Russian Church Vows to Help Rebuild Christian Syria

The ties between Russia and Syria are ancient - The Russian Orthodox Faith came from Antioch, Syria, where the disciples of Jesus were first called Christian (Acts 11:26)

The Meetings of the Antiochian (left) Patriarch John X with Patriarch Kirill in Moscow

The leader of the Russian Church, Patriarch Kirill promised that the Russian Church will help Syria to cope with post-war problems in every way possible, Interfax Religion reports.

His main concern is to help reestablish ancient Christian communities, many of which were ravaged by western-backed terrorists fighting the legitimate Syrian government. Many monasteries and Churches were damaged, for example, the Mar Taqla Monastery in Maaloula, where they speak the same language which Jesus spoke - Aramaic.

The Mar Tekla Monastery, which contain the Relics of Saint Tekla is built into the side of a mountain. 

Orthodox priests and believers were cruelly persecuted. My mother’s family is distantly related to  Father Fadi Haddad, a priest martyred by extremists in Qatana, a village within sight of the biblical Mount Hermon.

The conflict in Syria has claimed hundreds of thousands of lives, including the country’s Orthodox Christian Defense Minister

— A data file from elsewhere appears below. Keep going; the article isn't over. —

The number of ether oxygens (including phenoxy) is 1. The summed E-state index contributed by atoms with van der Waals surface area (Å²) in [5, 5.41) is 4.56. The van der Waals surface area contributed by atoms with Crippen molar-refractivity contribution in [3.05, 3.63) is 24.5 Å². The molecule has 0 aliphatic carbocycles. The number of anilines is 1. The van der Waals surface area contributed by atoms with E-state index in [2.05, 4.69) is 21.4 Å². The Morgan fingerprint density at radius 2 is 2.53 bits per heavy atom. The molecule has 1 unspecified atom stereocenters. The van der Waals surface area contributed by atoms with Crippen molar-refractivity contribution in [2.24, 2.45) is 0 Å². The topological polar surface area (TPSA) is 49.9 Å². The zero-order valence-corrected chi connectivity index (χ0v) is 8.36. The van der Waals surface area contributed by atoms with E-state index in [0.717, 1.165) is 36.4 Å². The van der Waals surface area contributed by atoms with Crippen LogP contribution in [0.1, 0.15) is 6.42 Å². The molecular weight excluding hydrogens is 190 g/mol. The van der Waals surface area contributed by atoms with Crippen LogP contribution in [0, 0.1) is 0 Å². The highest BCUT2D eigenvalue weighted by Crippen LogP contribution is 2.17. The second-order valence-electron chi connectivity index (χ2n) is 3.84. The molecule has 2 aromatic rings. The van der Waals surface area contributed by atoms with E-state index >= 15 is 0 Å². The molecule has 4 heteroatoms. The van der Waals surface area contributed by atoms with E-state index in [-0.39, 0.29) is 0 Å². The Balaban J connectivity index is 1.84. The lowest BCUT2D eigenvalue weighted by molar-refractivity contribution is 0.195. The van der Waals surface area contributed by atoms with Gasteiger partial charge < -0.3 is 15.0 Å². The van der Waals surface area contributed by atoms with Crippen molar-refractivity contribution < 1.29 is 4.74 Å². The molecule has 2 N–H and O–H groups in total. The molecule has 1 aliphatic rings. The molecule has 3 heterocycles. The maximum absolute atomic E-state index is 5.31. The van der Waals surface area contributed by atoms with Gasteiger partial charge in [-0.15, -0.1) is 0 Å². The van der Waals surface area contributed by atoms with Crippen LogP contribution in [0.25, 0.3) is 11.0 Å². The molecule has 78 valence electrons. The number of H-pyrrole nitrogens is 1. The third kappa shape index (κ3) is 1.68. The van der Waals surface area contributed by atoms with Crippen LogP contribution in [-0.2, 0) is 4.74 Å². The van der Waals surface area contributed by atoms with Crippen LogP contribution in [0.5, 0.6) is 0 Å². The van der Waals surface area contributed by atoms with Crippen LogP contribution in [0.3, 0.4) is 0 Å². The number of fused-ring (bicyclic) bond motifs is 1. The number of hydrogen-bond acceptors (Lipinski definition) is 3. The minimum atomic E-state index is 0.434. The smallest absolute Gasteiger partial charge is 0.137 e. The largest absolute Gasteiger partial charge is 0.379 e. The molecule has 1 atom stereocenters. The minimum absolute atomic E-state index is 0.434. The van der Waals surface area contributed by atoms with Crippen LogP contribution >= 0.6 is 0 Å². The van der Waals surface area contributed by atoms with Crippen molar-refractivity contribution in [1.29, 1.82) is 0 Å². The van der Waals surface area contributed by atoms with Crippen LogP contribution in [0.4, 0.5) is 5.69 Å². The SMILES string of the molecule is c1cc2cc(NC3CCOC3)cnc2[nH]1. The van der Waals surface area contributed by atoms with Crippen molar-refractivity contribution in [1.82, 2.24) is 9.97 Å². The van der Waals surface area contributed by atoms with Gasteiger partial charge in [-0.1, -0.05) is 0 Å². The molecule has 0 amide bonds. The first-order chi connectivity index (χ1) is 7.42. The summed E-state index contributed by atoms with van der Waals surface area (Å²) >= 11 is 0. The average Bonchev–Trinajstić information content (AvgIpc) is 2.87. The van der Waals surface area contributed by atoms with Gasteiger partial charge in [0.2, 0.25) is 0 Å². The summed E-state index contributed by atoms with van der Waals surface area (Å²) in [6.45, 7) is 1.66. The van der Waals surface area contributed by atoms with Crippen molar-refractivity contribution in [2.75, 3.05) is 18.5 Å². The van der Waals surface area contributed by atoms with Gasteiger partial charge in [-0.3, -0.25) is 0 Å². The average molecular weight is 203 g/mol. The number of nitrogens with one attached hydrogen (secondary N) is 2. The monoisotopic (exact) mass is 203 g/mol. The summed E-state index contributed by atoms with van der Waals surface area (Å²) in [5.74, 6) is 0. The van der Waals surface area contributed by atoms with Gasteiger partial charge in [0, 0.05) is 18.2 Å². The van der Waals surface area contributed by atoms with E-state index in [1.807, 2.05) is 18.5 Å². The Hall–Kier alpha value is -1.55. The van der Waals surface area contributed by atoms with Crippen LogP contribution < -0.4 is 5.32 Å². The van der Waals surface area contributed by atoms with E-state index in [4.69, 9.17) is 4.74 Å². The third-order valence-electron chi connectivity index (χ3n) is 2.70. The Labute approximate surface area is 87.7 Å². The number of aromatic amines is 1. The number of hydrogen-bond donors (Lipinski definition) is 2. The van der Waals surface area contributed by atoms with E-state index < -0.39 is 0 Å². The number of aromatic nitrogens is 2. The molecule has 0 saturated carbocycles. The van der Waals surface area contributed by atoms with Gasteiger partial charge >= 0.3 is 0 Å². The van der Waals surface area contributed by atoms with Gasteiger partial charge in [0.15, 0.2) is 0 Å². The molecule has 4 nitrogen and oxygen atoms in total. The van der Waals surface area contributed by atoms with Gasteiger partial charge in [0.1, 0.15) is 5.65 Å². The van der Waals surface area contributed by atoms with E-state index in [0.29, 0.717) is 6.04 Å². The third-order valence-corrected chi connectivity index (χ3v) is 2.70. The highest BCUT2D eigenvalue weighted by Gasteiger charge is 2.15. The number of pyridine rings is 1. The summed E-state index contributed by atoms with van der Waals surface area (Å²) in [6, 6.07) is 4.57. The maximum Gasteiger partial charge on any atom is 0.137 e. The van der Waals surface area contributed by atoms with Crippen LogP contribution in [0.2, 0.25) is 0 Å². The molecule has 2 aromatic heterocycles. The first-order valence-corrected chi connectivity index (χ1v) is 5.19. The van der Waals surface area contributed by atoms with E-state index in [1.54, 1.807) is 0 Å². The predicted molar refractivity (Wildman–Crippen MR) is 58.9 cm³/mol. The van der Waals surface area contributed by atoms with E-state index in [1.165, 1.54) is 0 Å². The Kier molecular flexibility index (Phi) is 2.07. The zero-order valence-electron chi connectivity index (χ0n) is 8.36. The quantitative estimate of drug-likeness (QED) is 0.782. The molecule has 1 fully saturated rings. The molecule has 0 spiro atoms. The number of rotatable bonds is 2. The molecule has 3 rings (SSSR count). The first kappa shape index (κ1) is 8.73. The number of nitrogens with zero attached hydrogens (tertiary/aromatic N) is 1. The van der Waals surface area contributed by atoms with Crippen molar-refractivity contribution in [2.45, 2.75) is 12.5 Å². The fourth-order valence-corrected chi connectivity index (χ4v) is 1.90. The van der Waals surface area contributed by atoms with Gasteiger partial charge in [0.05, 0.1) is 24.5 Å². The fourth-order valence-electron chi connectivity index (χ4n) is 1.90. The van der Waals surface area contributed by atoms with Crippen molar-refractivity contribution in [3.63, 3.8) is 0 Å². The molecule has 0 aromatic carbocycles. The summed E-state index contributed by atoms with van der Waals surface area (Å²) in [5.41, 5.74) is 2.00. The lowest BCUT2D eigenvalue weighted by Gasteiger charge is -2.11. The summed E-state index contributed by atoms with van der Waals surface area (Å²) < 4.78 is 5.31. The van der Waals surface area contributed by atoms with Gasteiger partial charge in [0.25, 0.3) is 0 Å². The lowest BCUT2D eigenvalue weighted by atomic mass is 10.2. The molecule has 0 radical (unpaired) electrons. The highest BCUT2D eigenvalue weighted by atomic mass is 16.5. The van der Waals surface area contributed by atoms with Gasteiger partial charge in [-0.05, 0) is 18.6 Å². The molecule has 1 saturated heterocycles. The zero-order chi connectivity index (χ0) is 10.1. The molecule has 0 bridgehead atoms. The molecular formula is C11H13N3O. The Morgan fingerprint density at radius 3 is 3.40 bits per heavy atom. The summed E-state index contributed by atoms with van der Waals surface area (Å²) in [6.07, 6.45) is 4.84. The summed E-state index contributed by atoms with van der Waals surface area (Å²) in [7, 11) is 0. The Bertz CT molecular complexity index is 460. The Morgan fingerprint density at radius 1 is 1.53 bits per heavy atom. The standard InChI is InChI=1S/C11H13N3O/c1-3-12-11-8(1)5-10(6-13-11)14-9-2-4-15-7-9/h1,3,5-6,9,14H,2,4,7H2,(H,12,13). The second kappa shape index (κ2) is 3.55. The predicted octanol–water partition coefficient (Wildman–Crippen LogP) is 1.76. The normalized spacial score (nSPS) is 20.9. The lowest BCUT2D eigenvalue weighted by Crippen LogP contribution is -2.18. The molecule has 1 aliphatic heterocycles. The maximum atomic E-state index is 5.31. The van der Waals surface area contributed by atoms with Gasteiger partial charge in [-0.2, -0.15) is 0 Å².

Since the Russia intervened in the Civil War, the fight against terrorism has been the labor of the Russian air force in the sky and the Syrian Army on the ground.

They turned the tide, so Syrians view Russia as their greatest friend and ally.

The Patriarch stated on Wednesday in his report at the Bishops' Council in Moscow:

"The time has come to seriously consider resolving the problems that Syria will face after the establishment of peace in this country.

The most important issue is creating safe conditions for Christians living in Syria and to aid the return of refugees.

Reconstruction of destroyed churches, infrastructure and housing is necessary.

The Russian Orthodox Church will contribute in every way to this process."

The spiritual leader pointed to the significance of his meeting with the Pope in February last year to determine and resolve the conflict in the Middle East. After the signing of the joint statement, the persecution of Christians was called what it is - "genocide," he explained.

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